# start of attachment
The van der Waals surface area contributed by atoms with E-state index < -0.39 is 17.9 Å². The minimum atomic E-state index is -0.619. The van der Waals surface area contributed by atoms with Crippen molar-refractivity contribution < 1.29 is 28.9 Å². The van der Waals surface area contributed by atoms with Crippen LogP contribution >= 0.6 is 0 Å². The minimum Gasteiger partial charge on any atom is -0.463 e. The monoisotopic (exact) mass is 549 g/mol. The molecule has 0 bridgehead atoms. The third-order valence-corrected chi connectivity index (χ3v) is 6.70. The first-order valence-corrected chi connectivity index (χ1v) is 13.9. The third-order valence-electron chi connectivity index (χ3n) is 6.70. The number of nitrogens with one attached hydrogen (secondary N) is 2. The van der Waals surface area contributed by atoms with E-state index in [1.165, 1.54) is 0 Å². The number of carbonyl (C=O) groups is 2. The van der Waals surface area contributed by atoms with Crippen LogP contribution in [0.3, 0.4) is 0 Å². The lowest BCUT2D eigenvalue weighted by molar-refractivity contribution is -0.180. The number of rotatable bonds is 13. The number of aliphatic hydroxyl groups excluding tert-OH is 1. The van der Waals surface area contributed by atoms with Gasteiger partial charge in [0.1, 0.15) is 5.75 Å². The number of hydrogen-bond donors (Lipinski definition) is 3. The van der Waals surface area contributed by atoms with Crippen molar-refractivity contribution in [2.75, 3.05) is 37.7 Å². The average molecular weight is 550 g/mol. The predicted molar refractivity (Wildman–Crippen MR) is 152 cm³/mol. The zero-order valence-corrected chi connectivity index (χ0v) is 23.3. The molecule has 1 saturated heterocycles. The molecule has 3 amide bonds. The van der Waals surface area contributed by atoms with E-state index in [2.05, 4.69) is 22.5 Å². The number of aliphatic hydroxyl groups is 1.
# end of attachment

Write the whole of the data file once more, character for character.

The van der Waals surface area contributed by atoms with E-state index < -0.39 is 17.9 Å². The minimum atomic E-state index is -0.619. The van der Waals surface area contributed by atoms with Crippen molar-refractivity contribution < 1.29 is 28.9 Å². The van der Waals surface area contributed by atoms with Crippen LogP contribution >= 0.6 is 0 Å². The minimum Gasteiger partial charge on any atom is -0.463 e. The monoisotopic (exact) mass is 549 g/mol. The molecule has 0 bridgehead atoms. The third-order valence-corrected chi connectivity index (χ3v) is 6.70. The first-order valence-corrected chi connectivity index (χ1v) is 13.9. The third-order valence-electron chi connectivity index (χ3n) is 6.70. The number of nitrogens with one attached hydrogen (secondary N) is 2. The van der Waals surface area contributed by atoms with E-state index in [1.165, 1.54) is 0 Å². The number of carbonyl (C=O) groups is 2. The van der Waals surface area contributed by atoms with Crippen LogP contribution in [0.3, 0.4) is 0 Å². The lowest BCUT2D eigenvalue weighted by molar-refractivity contribution is -0.180. The number of rotatable bonds is 13. The number of aliphatic hydroxyl groups excluding tert-OH is 1. The van der Waals surface area contributed by atoms with Gasteiger partial charge in [0.1, 0.15) is 5.75 Å². The number of hydrogen-bond donors (Lipinski definition) is 3. The van der Waals surface area contributed by atoms with Crippen molar-refractivity contribution in [2.75, 3.05) is 37.7 Å². The average molecular weight is 550 g/mol. The predicted molar refractivity (Wildman–Crippen MR) is 152 cm³/mol. The zero-order valence-corrected chi connectivity index (χ0v) is 23.3. The molecule has 1 saturated heterocycles. The molecule has 3 amide bonds. The van der Waals surface area contributed by atoms with E-state index in [2.05, 4.69) is 22.5 Å². The number of aliphatic hydroxyl groups is 1.